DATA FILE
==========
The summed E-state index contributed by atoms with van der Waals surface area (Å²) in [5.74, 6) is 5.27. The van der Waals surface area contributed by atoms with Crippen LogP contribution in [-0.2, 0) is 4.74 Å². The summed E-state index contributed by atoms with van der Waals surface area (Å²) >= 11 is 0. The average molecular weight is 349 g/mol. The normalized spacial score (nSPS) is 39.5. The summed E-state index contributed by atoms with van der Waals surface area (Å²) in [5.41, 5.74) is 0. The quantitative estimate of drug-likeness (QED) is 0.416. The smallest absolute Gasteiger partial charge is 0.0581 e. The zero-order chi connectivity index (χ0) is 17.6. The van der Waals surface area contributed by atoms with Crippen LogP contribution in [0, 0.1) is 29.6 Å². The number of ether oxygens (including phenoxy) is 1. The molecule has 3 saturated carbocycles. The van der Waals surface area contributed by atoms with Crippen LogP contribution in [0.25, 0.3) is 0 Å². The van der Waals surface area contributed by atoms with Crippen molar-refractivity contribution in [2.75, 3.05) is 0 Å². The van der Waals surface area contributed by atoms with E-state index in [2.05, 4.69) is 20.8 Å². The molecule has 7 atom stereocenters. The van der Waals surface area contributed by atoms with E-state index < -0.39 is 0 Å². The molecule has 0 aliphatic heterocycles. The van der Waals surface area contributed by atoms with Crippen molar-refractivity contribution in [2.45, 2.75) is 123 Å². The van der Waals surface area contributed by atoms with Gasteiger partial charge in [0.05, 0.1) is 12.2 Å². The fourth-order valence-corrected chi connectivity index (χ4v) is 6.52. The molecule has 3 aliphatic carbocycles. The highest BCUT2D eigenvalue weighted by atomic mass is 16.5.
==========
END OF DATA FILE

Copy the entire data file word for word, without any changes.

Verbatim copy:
The summed E-state index contributed by atoms with van der Waals surface area (Å²) in [5.74, 6) is 5.27. The van der Waals surface area contributed by atoms with Crippen LogP contribution in [-0.2, 0) is 4.74 Å². The summed E-state index contributed by atoms with van der Waals surface area (Å²) >= 11 is 0. The average molecular weight is 349 g/mol. The normalized spacial score (nSPS) is 39.5. The summed E-state index contributed by atoms with van der Waals surface area (Å²) in [5.41, 5.74) is 0. The quantitative estimate of drug-likeness (QED) is 0.416. The smallest absolute Gasteiger partial charge is 0.0581 e. The zero-order chi connectivity index (χ0) is 17.6. The van der Waals surface area contributed by atoms with Crippen LogP contribution in [0, 0.1) is 29.6 Å². The number of ether oxygens (including phenoxy) is 1. The molecule has 3 saturated carbocycles. The van der Waals surface area contributed by atoms with Crippen LogP contribution in [0.25, 0.3) is 0 Å². The van der Waals surface area contributed by atoms with Crippen molar-refractivity contribution in [2.75, 3.05) is 0 Å². The van der Waals surface area contributed by atoms with E-state index in [2.05, 4.69) is 20.8 Å². The molecule has 7 atom stereocenters. The van der Waals surface area contributed by atoms with E-state index < -0.39 is 0 Å². The molecule has 0 aliphatic heterocycles. The van der Waals surface area contributed by atoms with Crippen molar-refractivity contribution in [2.45, 2.75) is 123 Å². The van der Waals surface area contributed by atoms with Gasteiger partial charge in [0.05, 0.1) is 12.2 Å². The fourth-order valence-corrected chi connectivity index (χ4v) is 6.52. The molecule has 3 aliphatic carbocycles. The highest BCUT2D eigenvalue weighted by atomic mass is 16.5.